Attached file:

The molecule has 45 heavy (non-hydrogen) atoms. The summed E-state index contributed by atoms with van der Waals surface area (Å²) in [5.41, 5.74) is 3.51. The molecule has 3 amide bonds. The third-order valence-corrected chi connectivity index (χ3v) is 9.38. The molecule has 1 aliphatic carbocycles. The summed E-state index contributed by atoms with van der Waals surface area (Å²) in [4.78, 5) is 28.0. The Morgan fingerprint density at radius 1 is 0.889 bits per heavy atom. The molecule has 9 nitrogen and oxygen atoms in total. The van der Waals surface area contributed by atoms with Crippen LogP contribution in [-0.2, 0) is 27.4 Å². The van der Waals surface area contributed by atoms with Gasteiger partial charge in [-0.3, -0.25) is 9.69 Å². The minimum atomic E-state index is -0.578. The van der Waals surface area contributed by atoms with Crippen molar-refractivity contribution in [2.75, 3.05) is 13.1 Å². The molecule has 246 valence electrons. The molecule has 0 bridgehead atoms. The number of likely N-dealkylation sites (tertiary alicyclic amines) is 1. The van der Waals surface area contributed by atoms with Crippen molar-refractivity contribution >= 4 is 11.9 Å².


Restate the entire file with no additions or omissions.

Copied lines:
The molecule has 45 heavy (non-hydrogen) atoms. The summed E-state index contributed by atoms with van der Waals surface area (Å²) in [5.41, 5.74) is 3.51. The molecule has 3 amide bonds. The third-order valence-corrected chi connectivity index (χ3v) is 9.38. The molecule has 1 aliphatic carbocycles. The summed E-state index contributed by atoms with van der Waals surface area (Å²) in [4.78, 5) is 28.0. The Morgan fingerprint density at radius 1 is 0.889 bits per heavy atom. The molecule has 9 nitrogen and oxygen atoms in total. The van der Waals surface area contributed by atoms with Crippen LogP contribution in [-0.2, 0) is 27.4 Å². The van der Waals surface area contributed by atoms with Gasteiger partial charge in [-0.3, -0.25) is 9.69 Å². The minimum atomic E-state index is -0.578. The van der Waals surface area contributed by atoms with Crippen molar-refractivity contribution in [2.75, 3.05) is 13.1 Å². The molecule has 246 valence electrons. The molecule has 0 bridgehead atoms. The number of likely N-dealkylation sites (tertiary alicyclic amines) is 1. The van der Waals surface area contributed by atoms with Crippen molar-refractivity contribution >= 4 is 11.9 Å².